Baru Bistro & Tapas
3700 Magazine St
New Orleans, LA 70115
Napoleon's Rating - **/*****
Baru offers Caribbean cooking, but not in the manner of Jamaican jerk or island curries. This tiny, colorful Uptown spot specializes in recipes from the Caribbean coast of Colombia, though many of them have been reengineered to fit the current tapas-style small plates trend. It's a stylish place that serves unfamiliar combinations of rare seafood, chewy and flavorful steaks, plantains, yucca and salsas.
This tiny restaurant is attractively designed in a way that suggests a beachfront cafe without parodying it. The colors are tropical and abetted by fresh flowers and piles of fruit on the service bar. The dining room itself is very small and a bit cramped but Baru nearly doubles its number of tables by making good use of sidewalk seating. This area is covered by a gallery and the turned columns, the outside tropical décor and the windows looking into the dining room all make it feel like a natural extension of the restaurant. Of course, people sitting out here still must share the sidewalk with pedestrians, and sometimes kids - or overgrown kids -- will come zipping past on bicycles at startling pace. Also, the small two-seat tables at the edge of the sidewalk may look romantic but prove harrowingly close to the Magazine Street traffic rushing by.
Even in hot weather, the best seats here are outside under the gallery, which is scenic but carries the downside of being a bit cut off from the service staff. The kitchen generally turns out food very quickly. Lunch is fairly sedate and unhurried, while at dinner the small place fills up quick.
Baru's menu pitches some unfamiliar orders your way right from the start on its list of tapas, or appetizers. The mazorca, for instance, is a jumble of roasted corn, shoestring potatoes and an orange mayo topping and shredded cheese, all arriving in something like a tiny metal ramekin. Spoon it onto your plate and it's a visual mess that proves crunchy, creamy, rich and fresh-tasting all at once. Then there's the guacabello, a combination of roasted portabello mushrooms and chopped avocado with lime and green onions. It's like a cool, chunky casserole served balancing atop three small strips of fried plantain. The most basic starter is pimenton asado, a marinated tangle of roasted red peppers to drape over toasted bread. There's always a ceviche and tuna tartare for fresh blasts of raw or nearly-raw fish.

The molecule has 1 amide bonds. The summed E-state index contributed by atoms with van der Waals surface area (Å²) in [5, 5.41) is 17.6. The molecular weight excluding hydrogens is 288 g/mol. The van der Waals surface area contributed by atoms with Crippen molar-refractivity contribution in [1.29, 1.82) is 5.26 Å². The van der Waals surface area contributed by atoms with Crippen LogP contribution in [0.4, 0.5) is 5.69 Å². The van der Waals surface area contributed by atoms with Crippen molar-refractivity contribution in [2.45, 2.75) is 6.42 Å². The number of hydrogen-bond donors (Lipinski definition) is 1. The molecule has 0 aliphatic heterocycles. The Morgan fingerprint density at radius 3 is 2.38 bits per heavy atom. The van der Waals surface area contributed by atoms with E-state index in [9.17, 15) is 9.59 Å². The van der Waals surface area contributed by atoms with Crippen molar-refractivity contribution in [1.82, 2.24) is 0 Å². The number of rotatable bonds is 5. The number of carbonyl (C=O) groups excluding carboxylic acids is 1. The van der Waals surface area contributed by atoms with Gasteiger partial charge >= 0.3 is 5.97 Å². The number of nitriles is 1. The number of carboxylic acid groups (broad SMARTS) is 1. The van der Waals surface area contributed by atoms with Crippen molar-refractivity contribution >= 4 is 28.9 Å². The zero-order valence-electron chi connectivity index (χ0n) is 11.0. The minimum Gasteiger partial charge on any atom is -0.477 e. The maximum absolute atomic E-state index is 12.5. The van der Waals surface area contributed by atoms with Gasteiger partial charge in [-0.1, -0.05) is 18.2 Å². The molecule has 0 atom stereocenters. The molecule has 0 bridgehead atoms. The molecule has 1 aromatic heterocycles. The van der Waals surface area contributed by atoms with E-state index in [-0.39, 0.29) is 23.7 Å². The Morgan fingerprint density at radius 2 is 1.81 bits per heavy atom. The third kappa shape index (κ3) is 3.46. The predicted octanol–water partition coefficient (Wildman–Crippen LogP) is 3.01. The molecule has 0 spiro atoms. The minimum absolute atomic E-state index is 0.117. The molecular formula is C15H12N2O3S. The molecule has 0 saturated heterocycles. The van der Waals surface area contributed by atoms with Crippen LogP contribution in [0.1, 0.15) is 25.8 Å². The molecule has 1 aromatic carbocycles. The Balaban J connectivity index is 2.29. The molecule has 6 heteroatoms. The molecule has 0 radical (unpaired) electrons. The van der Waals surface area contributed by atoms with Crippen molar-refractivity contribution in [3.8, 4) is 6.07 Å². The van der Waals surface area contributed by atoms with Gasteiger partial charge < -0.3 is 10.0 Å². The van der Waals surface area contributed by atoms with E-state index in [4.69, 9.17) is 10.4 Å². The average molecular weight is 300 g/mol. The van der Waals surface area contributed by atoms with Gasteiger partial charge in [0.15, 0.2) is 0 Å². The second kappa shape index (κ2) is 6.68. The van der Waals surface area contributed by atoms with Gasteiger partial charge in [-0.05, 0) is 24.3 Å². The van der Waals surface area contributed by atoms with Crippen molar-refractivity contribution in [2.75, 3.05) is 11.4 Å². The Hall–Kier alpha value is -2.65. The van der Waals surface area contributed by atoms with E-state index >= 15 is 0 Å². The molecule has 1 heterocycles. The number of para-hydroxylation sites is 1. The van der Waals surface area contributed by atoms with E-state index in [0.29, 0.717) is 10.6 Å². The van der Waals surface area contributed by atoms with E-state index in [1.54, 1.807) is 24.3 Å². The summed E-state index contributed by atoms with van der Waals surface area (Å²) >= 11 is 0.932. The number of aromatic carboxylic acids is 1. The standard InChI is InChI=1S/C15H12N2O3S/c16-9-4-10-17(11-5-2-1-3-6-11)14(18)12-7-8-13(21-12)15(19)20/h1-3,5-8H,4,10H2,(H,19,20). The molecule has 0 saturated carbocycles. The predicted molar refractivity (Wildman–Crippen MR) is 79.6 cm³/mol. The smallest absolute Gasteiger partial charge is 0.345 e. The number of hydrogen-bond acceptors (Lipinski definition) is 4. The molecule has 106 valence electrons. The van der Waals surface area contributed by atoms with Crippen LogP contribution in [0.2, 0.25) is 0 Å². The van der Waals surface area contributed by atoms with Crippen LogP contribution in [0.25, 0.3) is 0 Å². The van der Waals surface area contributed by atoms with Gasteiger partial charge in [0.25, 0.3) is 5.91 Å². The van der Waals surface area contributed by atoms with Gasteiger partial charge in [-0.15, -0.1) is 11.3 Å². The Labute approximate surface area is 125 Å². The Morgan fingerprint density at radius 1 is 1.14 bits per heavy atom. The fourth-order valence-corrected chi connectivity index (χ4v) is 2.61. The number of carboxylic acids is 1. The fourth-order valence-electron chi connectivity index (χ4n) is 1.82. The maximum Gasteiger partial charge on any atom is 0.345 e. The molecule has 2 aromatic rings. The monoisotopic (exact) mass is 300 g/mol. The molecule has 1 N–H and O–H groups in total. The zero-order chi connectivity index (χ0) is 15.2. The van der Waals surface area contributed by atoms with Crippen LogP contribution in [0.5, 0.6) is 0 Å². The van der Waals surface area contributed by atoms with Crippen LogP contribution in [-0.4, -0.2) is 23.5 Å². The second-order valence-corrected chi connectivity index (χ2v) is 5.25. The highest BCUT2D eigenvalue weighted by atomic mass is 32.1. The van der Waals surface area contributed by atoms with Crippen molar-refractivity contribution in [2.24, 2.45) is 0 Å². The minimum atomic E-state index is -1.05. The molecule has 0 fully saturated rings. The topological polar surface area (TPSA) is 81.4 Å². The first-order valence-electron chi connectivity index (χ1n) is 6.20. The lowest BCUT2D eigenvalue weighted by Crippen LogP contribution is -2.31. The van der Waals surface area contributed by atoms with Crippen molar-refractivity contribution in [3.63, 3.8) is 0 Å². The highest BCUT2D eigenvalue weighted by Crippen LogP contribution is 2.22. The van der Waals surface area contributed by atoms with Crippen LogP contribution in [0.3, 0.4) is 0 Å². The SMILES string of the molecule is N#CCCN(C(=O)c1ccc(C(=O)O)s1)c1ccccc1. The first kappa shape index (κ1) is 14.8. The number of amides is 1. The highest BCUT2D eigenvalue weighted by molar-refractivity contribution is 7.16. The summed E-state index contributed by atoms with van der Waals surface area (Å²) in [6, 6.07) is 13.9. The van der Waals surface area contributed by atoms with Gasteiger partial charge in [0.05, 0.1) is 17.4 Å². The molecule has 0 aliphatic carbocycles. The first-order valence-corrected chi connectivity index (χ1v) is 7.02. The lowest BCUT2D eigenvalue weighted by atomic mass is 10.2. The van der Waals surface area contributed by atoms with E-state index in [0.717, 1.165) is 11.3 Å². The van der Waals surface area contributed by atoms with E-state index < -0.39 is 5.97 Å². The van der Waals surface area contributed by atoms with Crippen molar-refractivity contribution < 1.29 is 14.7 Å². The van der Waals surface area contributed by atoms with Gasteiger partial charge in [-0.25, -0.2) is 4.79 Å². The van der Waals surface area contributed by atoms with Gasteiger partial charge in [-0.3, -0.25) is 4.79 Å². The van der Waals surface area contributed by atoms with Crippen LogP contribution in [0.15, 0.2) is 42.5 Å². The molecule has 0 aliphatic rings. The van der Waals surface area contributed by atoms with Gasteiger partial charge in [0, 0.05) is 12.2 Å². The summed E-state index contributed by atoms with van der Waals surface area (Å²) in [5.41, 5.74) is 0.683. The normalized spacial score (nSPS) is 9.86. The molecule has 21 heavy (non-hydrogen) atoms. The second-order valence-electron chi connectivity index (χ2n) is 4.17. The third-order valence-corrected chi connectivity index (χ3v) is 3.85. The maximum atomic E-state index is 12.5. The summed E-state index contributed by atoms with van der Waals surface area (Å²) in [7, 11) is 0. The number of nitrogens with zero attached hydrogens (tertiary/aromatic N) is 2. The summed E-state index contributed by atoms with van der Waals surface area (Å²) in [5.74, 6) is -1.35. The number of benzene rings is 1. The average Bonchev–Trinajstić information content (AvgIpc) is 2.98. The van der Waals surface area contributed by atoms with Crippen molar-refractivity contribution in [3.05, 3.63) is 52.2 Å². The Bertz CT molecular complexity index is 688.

Picking between fish and meat on the entrée list, I recommend the meat. Baru grills its gulf fish wrapped in a banana leaf and while this does help it retain moisture the fish doesn't get much help from seasoning or sauce and ends up rather plain. The carne asada, however, is abetted by an oily red pepper sauce studded with bits of sausage that further melds with the steak drippings and a side component of garlic and cilantro potatoes. Just be aware that this is not a tender piece of meat. The kitchen would be doing you a favor if it simply sliced the steak thin before service, but as it stands now you'll need to saw at it a bit yourself. Baru's substantial salads eat like light entrees, an especially attractive option in hot weather. Grilled shrimp share a bed of mixed greens with diced mango, more avocado and a ginger vinaigrette. Specials are consistently good, such as one night's fried soft shell crabs dressed with garlicky aioli.
The short dessert list includes the usual suspects - flan, tres leches, mango cheesecake. They're not special but add a light tropical touch to end the meal.
Baru is BYOB, and there isn't anywhere in the immediate vicinity to pick up a bottle so be sure to plan ahead for libations. The nonalcoholic house drink list is unique and quite refreshing, with a range of tropical teas and flavored sodas often mixing fruits and herbs.
Baru can be deceptively pricey for such a casual place. The tapas don't look so expensive on the menu (most priced between $5 and $10) but the servings are very small and anyone attempting to make a meal from them will have to order a bunch. Entrees hover just-below to just-above $20 and generally seem worth the cost. BYOB can help keep the bill low for drinkers, but remember Baru does assess an $8 corkage fee per bottle.
Baru's menu has its ups and downs, but there's nothing quite like this in town now so it makes a unique and refreshingly different option. The lively vibe and pleasing décor certainly make it an interesting enough spot to spend some time over a few small plates and whatever wine you bring.